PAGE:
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A city accustomed to celebrating its Boys of Summer got some winter cheering practice Monday as thousands lined downtown streets to welcome back the Super Bowl champions.

St. Louis Rams coach Dick Vermeil led the parade down Market Street in a wagon pulled by the Anheuser-Busch Clydesdales, and players followed in 60 Dodge Ram pickup trucks.

The six-block procession began about 40 minutes late and was slowed to almost a standstill as fans overcame a police barrier to swarm the champs. With Sunday's 23-16 victory over the Tennessee Titans, the Rams had won the NFL title for the first time in the city's 40-year football history.

"Thank you very much world champions," Vermeil told the crowd. "As a representative of these guys, the management and the coaching staff, I'd like to thank you for your support. I'd like you to know that the Rams aren't world champions. St. Louis is world champions."

Not since 1982 had St. Louis celebrated a major championship -- and that team, like most of the rest, came on the baseball diamond.

But in this crowd, Cardinal red gave way to Rams blue and gold. Shirts and hats depicting the team's latest accomplishment were flying off roadside sales carts, and many fans who didn't buy a souvenir made their own.

"After two divorces, this is all I can afford," said Dave Bilyeu, who sported a gold cardboard crown with two spiraling horns on the sides. "If my ex-wife saw me in an NFL hat, she'd want more money."

Dan Morgan had a similar idea but made his horns out of long blue and gold balloons. Within a couple hours in the bitter cold, some of the balloons had deflated.

"This is all I've got," Morgan said. "I'm not carrying any extra horns."

Fans broke into a chant of "MVP" as the truck carrying Kurt Warner made its way through the throngs of people. Warner is only the sixth player in league history to win the award in both the regular season and Super Bowl.

By now this town knows all too well the tale of the former Arena League standout who went from grocery stocker to NFL hero, leading the Rams from worst to first. Never before had a team that finished last in its division gone on to win the Super Bowl the next season.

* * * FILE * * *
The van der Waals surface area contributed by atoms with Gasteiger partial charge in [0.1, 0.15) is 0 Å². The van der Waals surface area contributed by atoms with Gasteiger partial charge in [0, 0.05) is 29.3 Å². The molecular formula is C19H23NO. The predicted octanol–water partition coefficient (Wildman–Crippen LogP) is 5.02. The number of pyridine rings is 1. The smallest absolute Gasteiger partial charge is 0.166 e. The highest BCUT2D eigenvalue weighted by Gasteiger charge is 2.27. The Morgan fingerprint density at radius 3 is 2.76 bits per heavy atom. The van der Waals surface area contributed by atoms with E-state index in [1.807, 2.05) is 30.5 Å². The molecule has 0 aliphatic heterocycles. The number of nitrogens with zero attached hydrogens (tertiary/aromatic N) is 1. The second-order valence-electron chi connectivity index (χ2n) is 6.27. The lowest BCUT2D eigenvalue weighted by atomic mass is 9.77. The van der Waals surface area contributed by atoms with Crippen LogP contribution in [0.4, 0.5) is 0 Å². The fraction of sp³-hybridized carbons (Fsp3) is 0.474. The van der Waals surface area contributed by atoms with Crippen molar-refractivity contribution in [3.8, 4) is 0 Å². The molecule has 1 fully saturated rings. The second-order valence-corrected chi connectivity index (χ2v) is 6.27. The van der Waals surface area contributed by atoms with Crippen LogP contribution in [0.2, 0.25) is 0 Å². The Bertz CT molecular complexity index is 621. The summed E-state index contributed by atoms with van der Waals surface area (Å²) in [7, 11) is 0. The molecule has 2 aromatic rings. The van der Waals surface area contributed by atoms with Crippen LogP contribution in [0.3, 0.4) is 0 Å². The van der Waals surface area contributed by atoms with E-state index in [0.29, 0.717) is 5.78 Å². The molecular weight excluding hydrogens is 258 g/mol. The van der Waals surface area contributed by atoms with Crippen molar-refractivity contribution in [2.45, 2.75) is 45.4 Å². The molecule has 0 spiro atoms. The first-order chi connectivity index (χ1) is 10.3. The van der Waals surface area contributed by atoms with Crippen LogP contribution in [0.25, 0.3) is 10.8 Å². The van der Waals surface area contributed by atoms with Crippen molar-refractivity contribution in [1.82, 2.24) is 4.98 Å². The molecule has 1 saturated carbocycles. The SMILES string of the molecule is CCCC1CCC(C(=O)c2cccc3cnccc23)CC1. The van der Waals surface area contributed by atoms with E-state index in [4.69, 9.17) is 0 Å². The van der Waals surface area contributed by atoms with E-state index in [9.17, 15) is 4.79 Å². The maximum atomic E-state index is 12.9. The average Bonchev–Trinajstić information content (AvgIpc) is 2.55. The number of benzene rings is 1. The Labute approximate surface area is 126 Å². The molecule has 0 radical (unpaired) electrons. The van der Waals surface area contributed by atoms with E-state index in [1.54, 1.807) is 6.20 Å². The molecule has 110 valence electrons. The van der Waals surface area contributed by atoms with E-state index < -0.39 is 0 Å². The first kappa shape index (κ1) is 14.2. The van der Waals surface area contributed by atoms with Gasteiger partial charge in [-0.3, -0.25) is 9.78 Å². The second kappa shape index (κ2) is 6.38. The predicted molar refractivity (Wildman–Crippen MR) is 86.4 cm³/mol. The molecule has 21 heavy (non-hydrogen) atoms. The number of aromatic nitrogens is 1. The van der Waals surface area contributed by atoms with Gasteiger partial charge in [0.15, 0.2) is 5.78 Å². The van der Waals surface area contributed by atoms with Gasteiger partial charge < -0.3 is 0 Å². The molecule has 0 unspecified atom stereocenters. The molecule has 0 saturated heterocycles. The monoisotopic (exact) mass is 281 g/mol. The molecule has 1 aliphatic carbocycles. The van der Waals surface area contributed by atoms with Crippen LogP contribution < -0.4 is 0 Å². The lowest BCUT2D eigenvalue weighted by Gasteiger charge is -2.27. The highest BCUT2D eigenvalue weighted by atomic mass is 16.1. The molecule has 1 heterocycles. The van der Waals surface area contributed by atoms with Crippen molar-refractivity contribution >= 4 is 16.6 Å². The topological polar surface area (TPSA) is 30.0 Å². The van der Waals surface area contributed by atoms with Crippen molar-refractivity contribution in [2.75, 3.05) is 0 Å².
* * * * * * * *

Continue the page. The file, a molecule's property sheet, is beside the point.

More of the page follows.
"I'd like to say that we forget about the grocery stores and all that stuff, and we start thinking about a repeat," Warner said.

The parade ended at Kiener Plaza, where several players addressed the fans with the Gateway Arch in the background. Few words were audible beyond the first few rows, but the crowd burst into cheers after every sentence all the same.

"This is great. It's a dream come true," said running back Marshall Faulk, the AP Offensive Player of the Year. "The fans have been great. We appreciate you guys supporting us. Thank you!"

Television ratings for Sunday's Super Bowl on ABC were 43.2, up 7 percent from last year. ABC estimated 130,745,000 people watched the game, making it the fifth most-watched telecast in U.S. history.

Titans gain respect

ATLANTA -- The Tennessee Titans, no longer the NFL's nomads, introduced themselves to the country in the franchise's first Super Bowl.

And coach Jeff Fisher said Monday this team doesn't plan on going away anytime soon.

"This is a team that came from nowhere and did things no one expected us to do this year," he said before flying to Nashville. "Now we'll be respected and perceived around the league as a team to be contended with the next few years."

The Titans had a chance to force overtime as time expired Sunday night. But Kevin Dyson's right arm couldn't stretch the last yard into the end zone after he caught a pass, and the St. Louis Rams held on for a 23-16 victory.

"We ran out of time," Fisher said.

DeBartolo won't rejoin 49ers

SAN FRANCISCO -- Exiled 49ers co-owner Eddie DeBartolo won't be returning to the team any time soon despite the end of his year-long NFL suspension today, a family spokesman said.

"It's just not in the cards," said Sam Singer, a spokesman for controlling club owner Denise DeBartolo York, who with her husband, John York, assumed management of the team two years ago when her brother ran into legal problems.

A spokesman for DeBartolo, Rick Rice, was unavailable for comment.

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